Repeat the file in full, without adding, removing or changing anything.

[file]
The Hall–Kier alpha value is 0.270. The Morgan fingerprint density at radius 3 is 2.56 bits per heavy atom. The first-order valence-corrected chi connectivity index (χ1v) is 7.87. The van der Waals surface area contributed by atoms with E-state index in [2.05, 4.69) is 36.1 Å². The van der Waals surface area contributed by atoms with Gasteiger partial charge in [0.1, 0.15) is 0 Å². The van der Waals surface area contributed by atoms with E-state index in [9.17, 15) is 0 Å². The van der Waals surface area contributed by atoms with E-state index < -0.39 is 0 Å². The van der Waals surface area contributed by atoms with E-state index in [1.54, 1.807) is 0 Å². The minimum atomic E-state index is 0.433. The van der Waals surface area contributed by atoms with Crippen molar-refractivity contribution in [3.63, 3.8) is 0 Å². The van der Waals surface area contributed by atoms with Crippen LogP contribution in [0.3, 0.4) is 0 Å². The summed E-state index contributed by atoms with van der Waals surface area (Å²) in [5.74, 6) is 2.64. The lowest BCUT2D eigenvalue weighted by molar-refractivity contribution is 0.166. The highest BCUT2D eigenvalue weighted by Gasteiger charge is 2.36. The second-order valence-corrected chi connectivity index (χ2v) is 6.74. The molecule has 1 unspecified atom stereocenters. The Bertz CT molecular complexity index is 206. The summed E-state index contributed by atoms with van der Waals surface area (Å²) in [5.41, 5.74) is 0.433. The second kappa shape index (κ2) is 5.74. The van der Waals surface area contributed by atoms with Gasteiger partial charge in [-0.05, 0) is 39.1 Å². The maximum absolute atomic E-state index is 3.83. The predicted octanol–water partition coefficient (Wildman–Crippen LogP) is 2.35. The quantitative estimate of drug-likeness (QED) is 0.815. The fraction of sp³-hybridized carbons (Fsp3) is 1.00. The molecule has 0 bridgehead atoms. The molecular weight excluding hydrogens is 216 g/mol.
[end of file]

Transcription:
The Hall–Kier alpha value is 0.270. The Morgan fingerprint density at radius 3 is 2.56 bits per heavy atom. The first-order valence-corrected chi connectivity index (χ1v) is 7.87. The van der Waals surface area contributed by atoms with E-state index in [2.05, 4.69) is 36.1 Å². The van der Waals surface area contributed by atoms with Gasteiger partial charge in [0.1, 0.15) is 0 Å². The van der Waals surface area contributed by atoms with E-state index in [9.17, 15) is 0 Å². The van der Waals surface area contributed by atoms with E-state index < -0.39 is 0 Å². The van der Waals surface area contributed by atoms with E-state index in [1.54, 1.807) is 0 Å². The minimum atomic E-state index is 0.433. The van der Waals surface area contributed by atoms with Crippen molar-refractivity contribution in [3.63, 3.8) is 0 Å². The van der Waals surface area contributed by atoms with Crippen LogP contribution in [0.3, 0.4) is 0 Å². The summed E-state index contributed by atoms with van der Waals surface area (Å²) in [5.74, 6) is 2.64. The lowest BCUT2D eigenvalue weighted by molar-refractivity contribution is 0.166. The highest BCUT2D eigenvalue weighted by Gasteiger charge is 2.36. The second-order valence-corrected chi connectivity index (χ2v) is 6.74. The molecule has 1 unspecified atom stereocenters. The Bertz CT molecular complexity index is 206. The summed E-state index contributed by atoms with van der Waals surface area (Å²) in [5.41, 5.74) is 0.433. The second kappa shape index (κ2) is 5.74. The van der Waals surface area contributed by atoms with Gasteiger partial charge in [-0.05, 0) is 39.1 Å². The maximum absolute atomic E-state index is 3.83. The predicted octanol–water partition coefficient (Wildman–Crippen LogP) is 2.35. The quantitative estimate of drug-likeness (QED) is 0.815. The fraction of sp³-hybridized carbons (Fsp3) is 1.00. The molecule has 0 bridgehead atoms. The molecular weight excluding hydrogens is 216 g/mol.